I would put things differently, but most of what you write here is true. And this is the real reason that NATO countries that have spent less than 2% on defence have kept mostly quiet when the subject comes up. But NATO today is obsolete and in essence could become a treaty. And if the EU does create its own defence force in a decade or so time, I think EU countries will start pulling out of NATO because they won't need it. But that is my opinion. Perhaps I will be wrong. We'll see.

I may be misunderstanding what people mean when they say "NATO is obsolete". For me it's always been a defense pact and they are never obsolete unless they can be replaced by something equivalent or better. NATO is based on a treaty (the North Atlantic Treaty), so I'm not sure what you mean by "in essence could become a treaty".

99% of the time defence is about safeguarding against present and future (often unknown or difficult to predict) threats. 99% of the time people seem to ignore the latter when they talk about NATO or defence in general.

I think you are right that if the EU creates a joint defence force in the future, we can expect the member states to pull out of NATO. One of the problems I have with the way this has been debated is that Continental Europeans often claim and probably truly believe that they are prevented from creating their own defence pact by the UK, but this is only true in an EU context. Nothing prevents them from agreeing to a joint defence and starting to build a structure similar to NATO. If they really thought NATO was obsolete and/or were truly concerned about European security, they would have done so years ago. So all this talk that they can finally go ahead building a joint defence now that Britain will leave is in my view just about more EU rather than a genuine concern about European security. In that sense, it's analogous to the eurozone which was also about more EU integration rather than a genuine belief in the economic benefits. Things like this are almost always a bad idea and come back to bite you.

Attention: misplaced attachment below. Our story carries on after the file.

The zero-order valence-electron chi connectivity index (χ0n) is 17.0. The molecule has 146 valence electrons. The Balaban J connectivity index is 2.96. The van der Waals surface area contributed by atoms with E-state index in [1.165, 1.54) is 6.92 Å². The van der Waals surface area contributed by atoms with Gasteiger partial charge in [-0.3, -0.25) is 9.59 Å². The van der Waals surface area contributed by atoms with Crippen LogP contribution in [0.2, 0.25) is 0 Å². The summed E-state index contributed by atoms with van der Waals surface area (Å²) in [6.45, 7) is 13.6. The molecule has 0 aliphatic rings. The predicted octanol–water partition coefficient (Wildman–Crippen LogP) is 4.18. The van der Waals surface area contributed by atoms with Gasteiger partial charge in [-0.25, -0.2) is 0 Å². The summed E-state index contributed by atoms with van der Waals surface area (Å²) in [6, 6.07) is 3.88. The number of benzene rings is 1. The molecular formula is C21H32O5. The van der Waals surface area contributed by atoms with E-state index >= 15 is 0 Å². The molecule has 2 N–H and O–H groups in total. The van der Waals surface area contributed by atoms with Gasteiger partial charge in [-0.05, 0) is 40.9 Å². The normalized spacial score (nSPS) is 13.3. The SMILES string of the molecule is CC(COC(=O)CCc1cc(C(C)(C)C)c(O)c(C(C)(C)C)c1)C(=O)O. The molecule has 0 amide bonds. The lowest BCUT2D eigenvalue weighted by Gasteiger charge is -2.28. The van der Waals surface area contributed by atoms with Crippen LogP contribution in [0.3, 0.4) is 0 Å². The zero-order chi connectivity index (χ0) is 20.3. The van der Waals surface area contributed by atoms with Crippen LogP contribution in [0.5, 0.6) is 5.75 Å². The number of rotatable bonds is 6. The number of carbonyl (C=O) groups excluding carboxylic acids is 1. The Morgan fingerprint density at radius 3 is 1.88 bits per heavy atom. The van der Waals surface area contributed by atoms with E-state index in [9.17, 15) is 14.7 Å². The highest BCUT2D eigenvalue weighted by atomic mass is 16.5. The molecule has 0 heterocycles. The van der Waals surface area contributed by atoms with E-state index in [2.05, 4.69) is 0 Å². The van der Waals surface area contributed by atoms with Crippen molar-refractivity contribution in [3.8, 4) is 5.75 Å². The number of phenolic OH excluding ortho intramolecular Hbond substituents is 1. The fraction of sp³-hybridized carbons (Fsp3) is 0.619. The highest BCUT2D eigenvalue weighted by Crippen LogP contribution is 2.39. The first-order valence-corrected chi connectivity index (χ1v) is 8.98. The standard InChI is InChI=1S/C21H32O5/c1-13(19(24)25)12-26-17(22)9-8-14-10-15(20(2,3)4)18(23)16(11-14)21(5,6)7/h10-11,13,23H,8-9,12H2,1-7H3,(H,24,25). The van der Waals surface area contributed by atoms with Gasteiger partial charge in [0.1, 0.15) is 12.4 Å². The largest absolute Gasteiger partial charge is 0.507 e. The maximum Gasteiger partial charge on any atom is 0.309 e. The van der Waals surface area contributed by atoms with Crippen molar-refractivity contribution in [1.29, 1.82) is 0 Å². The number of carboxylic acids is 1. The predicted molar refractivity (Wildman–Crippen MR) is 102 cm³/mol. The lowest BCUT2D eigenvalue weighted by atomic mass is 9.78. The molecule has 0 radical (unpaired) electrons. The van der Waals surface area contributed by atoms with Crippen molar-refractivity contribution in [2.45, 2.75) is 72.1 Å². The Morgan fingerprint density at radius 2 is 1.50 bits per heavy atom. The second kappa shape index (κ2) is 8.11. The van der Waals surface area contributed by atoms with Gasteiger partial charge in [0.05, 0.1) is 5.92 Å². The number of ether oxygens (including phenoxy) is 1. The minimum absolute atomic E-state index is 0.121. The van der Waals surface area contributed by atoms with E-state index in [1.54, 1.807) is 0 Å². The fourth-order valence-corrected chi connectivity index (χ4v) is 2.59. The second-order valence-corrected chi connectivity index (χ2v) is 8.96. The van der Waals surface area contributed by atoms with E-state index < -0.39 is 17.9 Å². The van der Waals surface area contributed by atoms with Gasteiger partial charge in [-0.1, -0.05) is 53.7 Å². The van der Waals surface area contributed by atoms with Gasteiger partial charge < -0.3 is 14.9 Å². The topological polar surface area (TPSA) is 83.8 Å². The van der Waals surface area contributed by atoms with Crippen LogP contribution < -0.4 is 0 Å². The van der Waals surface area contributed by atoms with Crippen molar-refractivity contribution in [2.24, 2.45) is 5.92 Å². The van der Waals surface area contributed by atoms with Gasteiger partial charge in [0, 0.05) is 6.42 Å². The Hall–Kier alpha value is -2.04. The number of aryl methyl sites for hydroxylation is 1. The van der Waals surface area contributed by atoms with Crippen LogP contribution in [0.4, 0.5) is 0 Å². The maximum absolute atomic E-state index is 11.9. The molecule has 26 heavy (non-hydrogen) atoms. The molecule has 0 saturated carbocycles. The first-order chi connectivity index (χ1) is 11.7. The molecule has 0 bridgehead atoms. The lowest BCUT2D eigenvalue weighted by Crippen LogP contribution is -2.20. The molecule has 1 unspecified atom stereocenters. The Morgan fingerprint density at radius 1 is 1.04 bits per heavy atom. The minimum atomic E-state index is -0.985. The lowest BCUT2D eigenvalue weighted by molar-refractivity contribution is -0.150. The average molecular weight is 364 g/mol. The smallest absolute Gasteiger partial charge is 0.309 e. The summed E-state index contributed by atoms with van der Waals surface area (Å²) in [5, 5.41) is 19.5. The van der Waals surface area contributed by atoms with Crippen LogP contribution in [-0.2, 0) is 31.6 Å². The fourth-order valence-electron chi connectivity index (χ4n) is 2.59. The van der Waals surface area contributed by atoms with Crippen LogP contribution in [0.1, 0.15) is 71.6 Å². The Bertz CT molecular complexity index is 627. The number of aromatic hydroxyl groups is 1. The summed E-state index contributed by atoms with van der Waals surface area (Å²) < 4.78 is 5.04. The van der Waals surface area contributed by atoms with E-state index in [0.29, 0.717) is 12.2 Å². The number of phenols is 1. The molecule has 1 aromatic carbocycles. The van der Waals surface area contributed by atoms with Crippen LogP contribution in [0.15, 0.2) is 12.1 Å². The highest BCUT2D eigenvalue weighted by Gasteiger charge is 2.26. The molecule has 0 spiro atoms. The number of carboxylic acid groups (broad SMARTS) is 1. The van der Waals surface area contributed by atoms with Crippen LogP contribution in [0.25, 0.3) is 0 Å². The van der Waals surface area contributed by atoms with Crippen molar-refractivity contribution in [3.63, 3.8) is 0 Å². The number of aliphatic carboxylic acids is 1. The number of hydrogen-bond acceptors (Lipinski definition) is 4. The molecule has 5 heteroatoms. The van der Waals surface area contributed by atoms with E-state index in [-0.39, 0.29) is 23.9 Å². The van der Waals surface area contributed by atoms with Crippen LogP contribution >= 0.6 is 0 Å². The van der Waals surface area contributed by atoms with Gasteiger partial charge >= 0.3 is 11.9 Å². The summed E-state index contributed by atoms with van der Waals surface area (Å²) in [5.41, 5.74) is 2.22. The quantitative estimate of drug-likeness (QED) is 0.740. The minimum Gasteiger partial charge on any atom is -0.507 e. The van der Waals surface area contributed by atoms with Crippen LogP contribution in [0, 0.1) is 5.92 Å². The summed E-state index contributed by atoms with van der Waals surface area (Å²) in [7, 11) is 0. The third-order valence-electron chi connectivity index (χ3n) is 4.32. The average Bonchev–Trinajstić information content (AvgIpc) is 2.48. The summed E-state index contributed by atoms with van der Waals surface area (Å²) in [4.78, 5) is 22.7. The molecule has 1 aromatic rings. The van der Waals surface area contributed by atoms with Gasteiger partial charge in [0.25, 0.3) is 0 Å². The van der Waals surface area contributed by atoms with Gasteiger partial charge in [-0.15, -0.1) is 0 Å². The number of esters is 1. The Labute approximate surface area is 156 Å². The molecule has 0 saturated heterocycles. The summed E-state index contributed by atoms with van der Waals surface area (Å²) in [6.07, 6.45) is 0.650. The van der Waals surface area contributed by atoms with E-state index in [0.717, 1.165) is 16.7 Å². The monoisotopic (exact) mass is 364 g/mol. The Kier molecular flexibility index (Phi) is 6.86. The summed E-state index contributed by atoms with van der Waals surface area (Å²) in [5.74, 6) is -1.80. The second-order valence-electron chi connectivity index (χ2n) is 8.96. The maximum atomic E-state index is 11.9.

#14765678
Kaiserschmarrn wrote:I may be misunderstanding what people mean when they say "NATO is obsolete". For me it's always been a defense pact and they are never obsolete unless they can be replaced by something equivalent or better. NATO is based on a treaty (the North Atlantic Treaty), so I'm not sure what you mean by "in essence could become a treaty".


Close, but you left out the last and most vital word 'Organisation'. NATO is an organisation. It was needed during the 'Cold War', but today what use is it? To me it is obsolete. A basic treaty of alliances would work just as well as a deterent.

99% of the time defence is about safeguarding against present and future (often unknown or difficult to predict) threats. 99% of the time people seem to ignore the latter when they talk about NATO or defence in general.


Hence you have alliances. Europe doesn't need NATO. It needs the USA. NATO is a complete waste of time if the USA wasn't in it. So with that logic why waste time and money on a project when a basic US treaty will do?